3 Alternative Strategies in Bad Weather

Bad Weather Cycling Training

It’s not uncommon that bad weather makes serious outdoor training impossible. You know that cancelling is not an option if you want to achieve really good results, but it makes good sense to look for alternatives in extreme weather situations.

Since you can’t change the weather (I guess that’s quite beyond this blog post…), you should act proactively to make an alternative training strategy for extreme weather situations. I fully understand that you prefer to follow your training plan, but there is no reason not to spend a few minutes to consider if there is a reasonable alternative.

How to replace your planned training session with a high quality alternative

1. Hometrainer or ergometer bike (watch a cycling training video)

Following a quick warm-up, you should begin your interval training. Very few riders enjoy riding indoor bikes for longer than 90 minutes, so prioritize interval training and get it done. Pushing solid aerobic intervals like repeated bouts of 4 to 6minutes (repeat 4 to 6 times) would be a decent workout. Turn up your favorite music or get inspired watching a cycling training video (e.g. A Very Dark Place from TheSufferfest is a great booster for VO2 max (5 x (4+3min) intervals joining Gilbert, Hushovd, Cancellara etc. Watch teaser below. Order your copy here.)

2. Spinning

Spinning is a great alternative or supplement to your regular training. It’s impossible to compare 1hr spinning with 1hr road cycling. There are many external factors that will influence on your perceived exhaustion (temperature, humidity, music, instructor etc.) It’s not unlikely that your subjective experience is different from what a power meter would tell you.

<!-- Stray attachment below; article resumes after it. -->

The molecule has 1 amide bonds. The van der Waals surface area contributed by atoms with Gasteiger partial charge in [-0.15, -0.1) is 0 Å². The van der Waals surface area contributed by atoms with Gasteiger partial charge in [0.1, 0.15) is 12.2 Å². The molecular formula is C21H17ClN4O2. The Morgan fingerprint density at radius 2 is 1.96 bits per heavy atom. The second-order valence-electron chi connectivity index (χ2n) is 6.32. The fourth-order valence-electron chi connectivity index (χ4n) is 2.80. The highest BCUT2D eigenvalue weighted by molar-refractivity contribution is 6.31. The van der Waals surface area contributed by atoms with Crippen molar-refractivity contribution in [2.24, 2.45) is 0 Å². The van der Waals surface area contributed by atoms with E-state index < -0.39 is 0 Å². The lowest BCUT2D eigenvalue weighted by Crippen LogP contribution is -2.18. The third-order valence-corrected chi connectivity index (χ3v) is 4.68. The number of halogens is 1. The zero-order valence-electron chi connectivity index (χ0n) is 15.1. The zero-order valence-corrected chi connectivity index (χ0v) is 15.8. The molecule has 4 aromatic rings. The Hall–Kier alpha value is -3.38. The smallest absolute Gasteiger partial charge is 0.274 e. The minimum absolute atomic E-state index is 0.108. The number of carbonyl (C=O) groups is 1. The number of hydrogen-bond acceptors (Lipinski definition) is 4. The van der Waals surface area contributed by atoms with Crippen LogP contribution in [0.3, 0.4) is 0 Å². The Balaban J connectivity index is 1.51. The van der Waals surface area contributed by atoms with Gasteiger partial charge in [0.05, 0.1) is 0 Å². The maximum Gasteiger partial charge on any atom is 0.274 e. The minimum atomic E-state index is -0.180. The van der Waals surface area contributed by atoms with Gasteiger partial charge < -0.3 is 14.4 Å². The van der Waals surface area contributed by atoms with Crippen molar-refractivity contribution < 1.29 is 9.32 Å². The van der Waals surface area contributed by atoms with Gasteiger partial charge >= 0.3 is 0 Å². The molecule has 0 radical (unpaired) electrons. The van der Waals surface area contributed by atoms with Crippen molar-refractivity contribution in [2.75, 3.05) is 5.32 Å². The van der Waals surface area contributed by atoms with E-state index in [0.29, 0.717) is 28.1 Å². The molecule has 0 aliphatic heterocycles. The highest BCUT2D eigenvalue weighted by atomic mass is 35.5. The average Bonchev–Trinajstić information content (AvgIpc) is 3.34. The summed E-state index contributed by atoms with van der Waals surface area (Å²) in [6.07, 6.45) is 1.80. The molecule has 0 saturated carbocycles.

Remember that most cycling races are not organized in structured intervals. Most cycling races are extremely unpredictable so you will need a wide repertoire of skills to master them. So don’t be afraid to ride a spinning class where you don’t know the intervals beforehand.
Nevertheless, if you do your best to keep the intensity high and enjoy the training session, chances for a good workout is better. Also, it is worth noting that spinning classes can be an excellent place to train pedaling rate like you would in the Alps.

3. Take a day off (Evaluate and edit your training program)

Sometimes it is better to skip a training session and benefit from extra recovery instead of struggling to complete a painful ride in the rain. Instead, you should be proactive and spend some time to adjust your current training program. Yes, it takes time to make it fit perfectly.

Question to you (please leave a comment):
What is your best advice when it’s raining outside?

2 comments… add one
  • Rolf

    My best advice when it is raining outside is to go outside and ride your bike. Most of your competitors are inside doing nothing. You are outside getting better and hardening yourself (getting used to cycling in bad weather).

  • JF

    agree with Rolf. This is rule #9.

Leave a Comment